However, I’m not sure that we actually have to posit borrowing or appropriation to account for the similarities. It seems to me that all of these accounts can be understood as a response to the same observed phenomenon—the three-fold division of creation into land, sea, and sky (even as we today observe matter existing in three states: solid, liquid, and gas). This common object of observation is interpreted within the framework of an ancient world view, but in the Israelite case, the interpretation is informed by a relational understanding of the true God. That may be all we need to say.
Below is a sketch of the Genesis cosmology from the Biblical Hermeneutics Stack Exchange. The designer of the sketch notes, “This is remarkably similar to the cosmology of other Ancient Near Eastern cultures contemporary to the biblical authors.”
This post was originally written for Dr. Smith’s blog Good Question. At a reader’s suggestion, it’s being republished here because it also relates to the concerns of this blog.
Q. I like that you translate the opening of the account as saying “sky” and “land,” since most people assume what’s being mentioned there is the creation of the universe.
Several people I’ve read have been fairly critical of the “Framework View” of this account, mainly because they don’t see the parallelism between the days. I would tend to agree that it does seem like day 2 is the better parallel for day 4 than day 1 (since, if I’m not mistaken, the Hebrews thought that the sun, moon, and stars were in the dome). It also seems like day 3 describes the space created for the sea creatures in day 5, not day 6. Finally, in day 3, there isn’t just a domain created for something to fill but there is also the simultaneous creation of plants to fill the land.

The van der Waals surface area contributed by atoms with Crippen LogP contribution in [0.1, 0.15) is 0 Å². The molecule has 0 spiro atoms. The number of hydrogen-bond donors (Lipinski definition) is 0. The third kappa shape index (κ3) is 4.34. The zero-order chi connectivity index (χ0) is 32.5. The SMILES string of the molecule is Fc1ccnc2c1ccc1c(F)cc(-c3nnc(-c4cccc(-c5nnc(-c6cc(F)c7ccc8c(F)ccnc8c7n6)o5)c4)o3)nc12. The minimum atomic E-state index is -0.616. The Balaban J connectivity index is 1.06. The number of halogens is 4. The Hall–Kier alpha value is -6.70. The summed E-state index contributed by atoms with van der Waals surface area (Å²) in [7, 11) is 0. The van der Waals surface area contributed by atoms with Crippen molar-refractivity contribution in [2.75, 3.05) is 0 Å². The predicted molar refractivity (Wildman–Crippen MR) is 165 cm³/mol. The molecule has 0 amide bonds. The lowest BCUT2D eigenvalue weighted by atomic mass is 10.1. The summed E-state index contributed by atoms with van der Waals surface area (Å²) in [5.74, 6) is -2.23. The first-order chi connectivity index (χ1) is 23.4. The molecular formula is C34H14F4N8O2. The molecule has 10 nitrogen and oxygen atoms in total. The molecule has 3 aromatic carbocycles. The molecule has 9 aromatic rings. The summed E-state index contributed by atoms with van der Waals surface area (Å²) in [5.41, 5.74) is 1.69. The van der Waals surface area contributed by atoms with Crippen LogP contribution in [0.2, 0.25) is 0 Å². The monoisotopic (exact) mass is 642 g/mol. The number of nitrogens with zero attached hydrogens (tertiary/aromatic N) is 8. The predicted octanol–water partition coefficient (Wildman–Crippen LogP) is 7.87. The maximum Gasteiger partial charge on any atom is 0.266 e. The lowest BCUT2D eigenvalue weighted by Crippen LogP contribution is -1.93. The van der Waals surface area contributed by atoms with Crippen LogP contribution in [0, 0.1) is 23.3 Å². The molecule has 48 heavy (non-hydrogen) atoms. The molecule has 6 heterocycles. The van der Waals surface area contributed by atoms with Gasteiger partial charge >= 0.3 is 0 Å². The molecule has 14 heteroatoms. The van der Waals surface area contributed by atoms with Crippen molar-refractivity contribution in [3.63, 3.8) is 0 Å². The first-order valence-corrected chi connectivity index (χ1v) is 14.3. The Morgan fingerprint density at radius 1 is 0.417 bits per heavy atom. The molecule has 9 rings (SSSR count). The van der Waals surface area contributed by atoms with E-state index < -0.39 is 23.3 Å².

How would you interpret these observations?
My layout of the opening creation account in Genesis does follow what is customarily known as the “Framework View.” Here’s how I’d answer the criticisms of that view which you cite.
First, I see Day 4 as the clear counterpart to Day 1 because Day 4 provides the rulers for the realms created on Day 1. And the language is clearly reminiscent: On Day 1 God separates the light from the darkness, and on Day 4 God creates lights to “separate the day from the night,” to “separate the light from the darkness.” On Day 1 God calls the light “Day” and the darkness “Night,” and on Day 4 God creates two great lights to rule the day and the night. (As I explain in my Genesis study guide, that’s how this account operates. Each realm of creation has its sub-regents, under God’s authority. Humans are created at the end as God’s vice-regents, responsible for all of creation under God.)
Day 2 is the clear counterpart to Day 5 because on Day 2 God makes the dome to separate the waters below the dome from the waters above the dome, i.e. to carve out a demarcated space within the chaotic pre-existing waters. (See this post on the Hebrew view of these waters, which seem to us like eternally existing matter.) Then on Day 5 God populates this carved-out realm, the sea, along with the realm created by the dome itself, the sky.
Day 3 is not about the creation of the seas, it’s about the creation of the land—this is the clear purpose of God’s creative fiat: “Let what is dry appear.” But it is by contrast with the new thing, the land, that the sea is definitively differentiated and named—just as the already-existing darkness gets a name, “Night,” by contrast with “Day.” Sometimes to know what a thing is, you need to know what it is not!